U.N. General Assembly Opens Special Session on HIV/AIDS
The U.N. General Assembly today will begin its special session in New York to address HIV/AIDS, marking the first time that the group of 189 nations has "focused on a single disease," the Philadelphia Inquirer reports. During the three-day meeting, U.N. officials hope to "galvanize political support" for efforts to fight the disease, "accelerate" efforts to prevent and treat HIV infection in the developing world and raise billions of additional dollars to combat AIDS in "impoverished" sub-Saharan Africa, where 70% of the world's 36 million people with HIV reside (Collins, Philadelphia Inquirer, 6/24). The Los Angeles Times reports that the conference "caps a series of recent, meaningful shifts indicating that the campaign against the disease is moving forward at a pace long hoped for" by AIDS activists (Farley, Los Angeles Times, 6/24). "For the first time, political leaders from all over the world are recognizing that AIDS is a crisis and we've got to do something," Peter Piot, executive director of UNAIDS, said (Collins, Philadelphia Inquirer, 6/24). He added, "We know what works, we know what we have to do and the biggest job now is to get resources to get the job done." However, U.N. delegates have "struggled" over proposed language for the Declaration of Commitment, which outlines "goals and targets" for nations to combat AIDS (Wren, New York Times, 6/24). Several Muslim nations, for example, have objected to language about homosexuality, intravenous drug use and women's rights. In addition, delegates have drawn "strong battle lines" over whether the United Nations should highlight prevention or treatment of the disease. Delegates will debate the declaration during the conference and hope to issue a final version by Wednesday.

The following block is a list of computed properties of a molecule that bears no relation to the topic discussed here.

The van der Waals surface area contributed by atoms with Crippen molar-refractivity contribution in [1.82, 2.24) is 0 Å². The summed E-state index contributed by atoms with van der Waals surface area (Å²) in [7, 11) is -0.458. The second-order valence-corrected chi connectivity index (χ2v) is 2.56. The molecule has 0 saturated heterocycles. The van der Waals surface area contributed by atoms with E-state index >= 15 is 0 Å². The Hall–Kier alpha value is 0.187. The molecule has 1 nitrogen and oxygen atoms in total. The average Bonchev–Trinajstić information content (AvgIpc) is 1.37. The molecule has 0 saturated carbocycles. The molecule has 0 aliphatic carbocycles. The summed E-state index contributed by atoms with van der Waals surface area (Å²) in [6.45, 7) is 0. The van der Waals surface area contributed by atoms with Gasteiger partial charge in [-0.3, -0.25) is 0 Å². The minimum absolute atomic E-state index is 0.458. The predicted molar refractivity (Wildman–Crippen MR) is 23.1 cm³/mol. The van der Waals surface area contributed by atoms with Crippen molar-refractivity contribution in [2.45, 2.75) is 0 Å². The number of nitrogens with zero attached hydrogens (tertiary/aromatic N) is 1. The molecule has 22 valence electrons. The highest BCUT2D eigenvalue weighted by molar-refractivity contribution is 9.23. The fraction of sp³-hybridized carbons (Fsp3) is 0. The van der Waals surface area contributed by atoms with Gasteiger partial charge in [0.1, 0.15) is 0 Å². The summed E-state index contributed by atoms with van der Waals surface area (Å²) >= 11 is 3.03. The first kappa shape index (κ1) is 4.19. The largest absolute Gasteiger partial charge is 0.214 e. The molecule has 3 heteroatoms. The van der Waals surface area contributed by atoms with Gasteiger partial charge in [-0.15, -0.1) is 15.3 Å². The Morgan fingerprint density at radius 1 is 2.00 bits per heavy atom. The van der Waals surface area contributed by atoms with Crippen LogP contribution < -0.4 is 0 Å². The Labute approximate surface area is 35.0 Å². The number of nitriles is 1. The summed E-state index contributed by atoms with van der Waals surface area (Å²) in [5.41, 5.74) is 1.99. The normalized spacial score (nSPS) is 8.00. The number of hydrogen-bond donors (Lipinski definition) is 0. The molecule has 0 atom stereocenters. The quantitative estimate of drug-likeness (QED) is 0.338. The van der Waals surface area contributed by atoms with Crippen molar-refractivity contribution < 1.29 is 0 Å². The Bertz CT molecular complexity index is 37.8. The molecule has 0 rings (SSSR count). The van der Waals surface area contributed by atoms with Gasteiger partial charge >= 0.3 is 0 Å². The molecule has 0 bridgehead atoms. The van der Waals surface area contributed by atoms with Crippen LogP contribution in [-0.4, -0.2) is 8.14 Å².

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U.N. delegates also hope to build a "war chest big enough" to fund the fight against AIDS worldwide. According to a UNAIDS report released Thursday, an "effective" HIV prevention, treatment and care program for developing nations would cost $9.2 billion by 2005, but philanthropy groups, governments and insurers today spend only $1.8 billion on the effort. In addition, the Global AIDS and Health Fund, which has about $525 million, has fallen "far short" of efforts to raise $7 billion to $10 billion from western nations, philanthropy groups and corporations (Collins, Philadelphia Inquirer, 6/24).